LONA'S NARRATIVE 233
and might find some way of returning to her husband, who was rich in money and gems, and very seldom unkind to her.
Here I must supplement, partly from conjecture, what Lona told me about the woman. With the rest of the inhabitants of Bulika, she was aware of the tradition that the princess lived in terror of the birth of an infant destined to her destruction. They were all unacquainted, however, with the frightful means by which she preserved her youth and beauty; and her deteriorating physical condition requiring a larger use of those means, they took the apparent increase of her hostility to children for a sign that she saw her doom approaching. This, although no one dreamed of any attempt against her, nourished in them hopes of change.
Now arose in the mind of the woman the idea of furthering the fulfilment of the shadowy prediction, or of using the myth at least for her own restoration to her husband. For what seemed more probable than that the fate foretold lay with these very children? They were marvellously brave, and the Bulikans cowards, in abject terror of animals ! If she could rouse in the Little Ones the ambition of taking the city, then in the confusion of the attack, she would escape from the little army, reach her house unrecognised, and there lying hidden, await the result!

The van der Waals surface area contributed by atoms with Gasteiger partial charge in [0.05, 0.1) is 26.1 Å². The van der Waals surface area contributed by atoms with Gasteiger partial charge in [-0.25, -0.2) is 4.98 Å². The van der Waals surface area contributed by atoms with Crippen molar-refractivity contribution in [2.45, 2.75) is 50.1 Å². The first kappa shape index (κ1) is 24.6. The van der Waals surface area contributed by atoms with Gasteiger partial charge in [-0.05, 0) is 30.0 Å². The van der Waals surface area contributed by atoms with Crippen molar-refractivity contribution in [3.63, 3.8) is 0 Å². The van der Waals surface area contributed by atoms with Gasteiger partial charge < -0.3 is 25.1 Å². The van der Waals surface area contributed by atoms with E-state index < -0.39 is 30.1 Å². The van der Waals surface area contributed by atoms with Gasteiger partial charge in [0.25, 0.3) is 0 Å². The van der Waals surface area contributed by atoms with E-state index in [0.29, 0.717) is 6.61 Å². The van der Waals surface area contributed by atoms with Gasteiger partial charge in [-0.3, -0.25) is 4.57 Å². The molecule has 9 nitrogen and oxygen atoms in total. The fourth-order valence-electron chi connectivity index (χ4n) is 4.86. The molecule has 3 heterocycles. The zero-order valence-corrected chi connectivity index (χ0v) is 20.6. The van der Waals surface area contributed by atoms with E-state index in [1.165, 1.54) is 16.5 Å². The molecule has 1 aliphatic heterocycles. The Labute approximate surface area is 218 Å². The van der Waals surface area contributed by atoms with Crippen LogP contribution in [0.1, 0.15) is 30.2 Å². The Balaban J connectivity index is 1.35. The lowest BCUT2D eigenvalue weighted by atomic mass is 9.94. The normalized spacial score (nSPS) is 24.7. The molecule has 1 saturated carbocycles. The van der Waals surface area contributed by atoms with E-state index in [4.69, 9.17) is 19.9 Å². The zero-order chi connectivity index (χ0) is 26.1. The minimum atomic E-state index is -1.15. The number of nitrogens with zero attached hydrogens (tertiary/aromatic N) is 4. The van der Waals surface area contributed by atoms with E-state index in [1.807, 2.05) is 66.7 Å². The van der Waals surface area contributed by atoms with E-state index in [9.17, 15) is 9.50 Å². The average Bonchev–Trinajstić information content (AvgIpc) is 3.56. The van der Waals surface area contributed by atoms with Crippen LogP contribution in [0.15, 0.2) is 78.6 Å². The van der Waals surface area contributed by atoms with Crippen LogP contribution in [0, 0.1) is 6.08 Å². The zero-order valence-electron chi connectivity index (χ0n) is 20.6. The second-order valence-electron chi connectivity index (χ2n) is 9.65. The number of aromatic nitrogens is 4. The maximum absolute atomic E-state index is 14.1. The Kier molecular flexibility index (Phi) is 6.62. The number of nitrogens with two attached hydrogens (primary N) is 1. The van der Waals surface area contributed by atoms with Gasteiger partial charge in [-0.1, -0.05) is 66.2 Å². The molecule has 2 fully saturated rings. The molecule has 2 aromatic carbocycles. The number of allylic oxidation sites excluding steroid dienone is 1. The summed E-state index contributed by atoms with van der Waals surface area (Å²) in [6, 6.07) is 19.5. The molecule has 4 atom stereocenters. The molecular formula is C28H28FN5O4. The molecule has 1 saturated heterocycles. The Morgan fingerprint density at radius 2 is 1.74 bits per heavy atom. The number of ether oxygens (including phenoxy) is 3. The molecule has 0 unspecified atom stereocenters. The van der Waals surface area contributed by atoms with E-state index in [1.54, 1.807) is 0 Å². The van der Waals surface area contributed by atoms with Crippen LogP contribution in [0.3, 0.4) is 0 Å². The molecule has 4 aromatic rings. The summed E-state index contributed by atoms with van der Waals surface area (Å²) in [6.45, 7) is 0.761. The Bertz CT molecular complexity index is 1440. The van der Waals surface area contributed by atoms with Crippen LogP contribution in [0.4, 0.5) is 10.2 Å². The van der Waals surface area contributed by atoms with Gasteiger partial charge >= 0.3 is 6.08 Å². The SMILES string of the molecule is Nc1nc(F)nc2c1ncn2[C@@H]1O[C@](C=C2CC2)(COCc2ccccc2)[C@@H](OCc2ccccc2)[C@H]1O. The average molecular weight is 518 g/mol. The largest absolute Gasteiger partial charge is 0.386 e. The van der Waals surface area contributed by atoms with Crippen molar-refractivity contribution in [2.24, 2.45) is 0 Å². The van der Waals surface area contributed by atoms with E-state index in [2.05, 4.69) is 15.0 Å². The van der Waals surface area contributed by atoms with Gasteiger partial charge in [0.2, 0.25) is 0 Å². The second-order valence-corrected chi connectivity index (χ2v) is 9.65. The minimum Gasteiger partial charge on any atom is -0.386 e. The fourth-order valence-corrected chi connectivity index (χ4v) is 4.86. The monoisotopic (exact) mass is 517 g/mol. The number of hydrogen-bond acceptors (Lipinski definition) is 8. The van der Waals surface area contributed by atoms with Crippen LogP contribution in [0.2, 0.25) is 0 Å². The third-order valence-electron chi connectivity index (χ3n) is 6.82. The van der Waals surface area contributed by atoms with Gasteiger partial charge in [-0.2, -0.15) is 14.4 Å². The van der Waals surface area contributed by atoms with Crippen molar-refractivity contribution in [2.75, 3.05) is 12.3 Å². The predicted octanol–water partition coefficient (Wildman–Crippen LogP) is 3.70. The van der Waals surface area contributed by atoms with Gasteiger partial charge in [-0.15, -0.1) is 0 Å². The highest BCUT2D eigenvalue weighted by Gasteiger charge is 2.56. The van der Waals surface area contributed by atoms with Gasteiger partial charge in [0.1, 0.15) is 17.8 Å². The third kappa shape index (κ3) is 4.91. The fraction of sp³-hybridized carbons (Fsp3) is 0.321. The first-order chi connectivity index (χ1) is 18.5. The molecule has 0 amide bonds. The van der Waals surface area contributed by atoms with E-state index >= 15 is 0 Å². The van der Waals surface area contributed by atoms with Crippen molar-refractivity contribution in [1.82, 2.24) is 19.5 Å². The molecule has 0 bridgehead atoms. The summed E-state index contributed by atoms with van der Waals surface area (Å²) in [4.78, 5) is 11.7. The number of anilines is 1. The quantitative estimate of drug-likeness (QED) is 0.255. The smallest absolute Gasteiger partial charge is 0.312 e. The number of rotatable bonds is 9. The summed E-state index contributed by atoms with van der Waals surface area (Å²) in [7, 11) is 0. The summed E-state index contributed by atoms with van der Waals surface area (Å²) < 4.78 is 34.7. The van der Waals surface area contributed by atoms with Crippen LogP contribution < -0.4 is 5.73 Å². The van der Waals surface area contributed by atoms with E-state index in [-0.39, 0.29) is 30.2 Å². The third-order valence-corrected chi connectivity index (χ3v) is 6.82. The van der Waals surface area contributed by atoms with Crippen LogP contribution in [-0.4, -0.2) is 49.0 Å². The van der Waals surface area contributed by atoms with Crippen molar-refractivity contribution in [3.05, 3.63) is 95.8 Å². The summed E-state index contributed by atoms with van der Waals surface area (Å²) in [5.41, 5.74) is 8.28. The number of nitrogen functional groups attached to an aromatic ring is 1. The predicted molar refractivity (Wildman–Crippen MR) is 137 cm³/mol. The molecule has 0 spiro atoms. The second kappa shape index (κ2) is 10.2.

Should the children now succeed in expelling the giants, she would begin at once, while they were yet flushed with victory, to suggest the loftier aim! By disposition, indeed, they were unfit for warfare; they hardly ever quarrelled, and never fought; loved every live thing, and hated either to hurt or to suffer. Still, they were easily influenced, and could certainly be